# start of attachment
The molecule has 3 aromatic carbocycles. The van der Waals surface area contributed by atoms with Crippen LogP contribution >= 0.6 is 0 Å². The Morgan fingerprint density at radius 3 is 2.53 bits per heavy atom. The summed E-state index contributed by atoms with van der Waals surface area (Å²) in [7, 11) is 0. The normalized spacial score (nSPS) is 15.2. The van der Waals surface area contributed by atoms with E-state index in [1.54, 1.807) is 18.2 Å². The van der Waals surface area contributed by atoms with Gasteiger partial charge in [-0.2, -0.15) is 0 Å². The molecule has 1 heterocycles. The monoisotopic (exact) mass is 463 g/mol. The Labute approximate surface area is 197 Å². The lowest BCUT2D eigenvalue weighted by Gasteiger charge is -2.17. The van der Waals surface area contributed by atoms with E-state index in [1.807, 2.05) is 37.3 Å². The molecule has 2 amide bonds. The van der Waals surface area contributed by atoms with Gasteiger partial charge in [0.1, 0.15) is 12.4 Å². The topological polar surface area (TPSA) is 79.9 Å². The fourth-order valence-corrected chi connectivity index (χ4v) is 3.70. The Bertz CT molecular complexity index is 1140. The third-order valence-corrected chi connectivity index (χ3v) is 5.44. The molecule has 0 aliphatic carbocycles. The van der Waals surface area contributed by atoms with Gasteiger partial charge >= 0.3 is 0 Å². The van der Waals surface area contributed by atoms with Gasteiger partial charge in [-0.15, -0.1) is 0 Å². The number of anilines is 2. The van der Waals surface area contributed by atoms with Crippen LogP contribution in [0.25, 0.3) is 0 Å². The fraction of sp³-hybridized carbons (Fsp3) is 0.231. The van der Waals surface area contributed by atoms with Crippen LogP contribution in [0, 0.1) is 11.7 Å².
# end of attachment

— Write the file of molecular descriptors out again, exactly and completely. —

The molecule has 3 aromatic carbocycles. The van der Waals surface area contributed by atoms with Crippen LogP contribution >= 0.6 is 0 Å². The Morgan fingerprint density at radius 3 is 2.53 bits per heavy atom. The summed E-state index contributed by atoms with van der Waals surface area (Å²) in [7, 11) is 0. The normalized spacial score (nSPS) is 15.2. The van der Waals surface area contributed by atoms with E-state index in [1.54, 1.807) is 18.2 Å². The van der Waals surface area contributed by atoms with Gasteiger partial charge in [-0.2, -0.15) is 0 Å². The molecule has 1 heterocycles. The monoisotopic (exact) mass is 463 g/mol. The Labute approximate surface area is 197 Å². The lowest BCUT2D eigenvalue weighted by Gasteiger charge is -2.17. The van der Waals surface area contributed by atoms with E-state index in [1.807, 2.05) is 37.3 Å². The molecule has 2 amide bonds. The van der Waals surface area contributed by atoms with Gasteiger partial charge in [0.1, 0.15) is 12.4 Å². The topological polar surface area (TPSA) is 79.9 Å². The fourth-order valence-corrected chi connectivity index (χ4v) is 3.70. The Bertz CT molecular complexity index is 1140. The third-order valence-corrected chi connectivity index (χ3v) is 5.44. The molecule has 0 aliphatic carbocycles. The van der Waals surface area contributed by atoms with Gasteiger partial charge >= 0.3 is 0 Å². The van der Waals surface area contributed by atoms with Gasteiger partial charge in [-0.15, -0.1) is 0 Å². The number of anilines is 2. The van der Waals surface area contributed by atoms with Crippen LogP contribution in [0.25, 0.3) is 0 Å². The fraction of sp³-hybridized carbons (Fsp3) is 0.231. The van der Waals surface area contributed by atoms with Crippen LogP contribution in [0, 0.1) is 11.7 Å².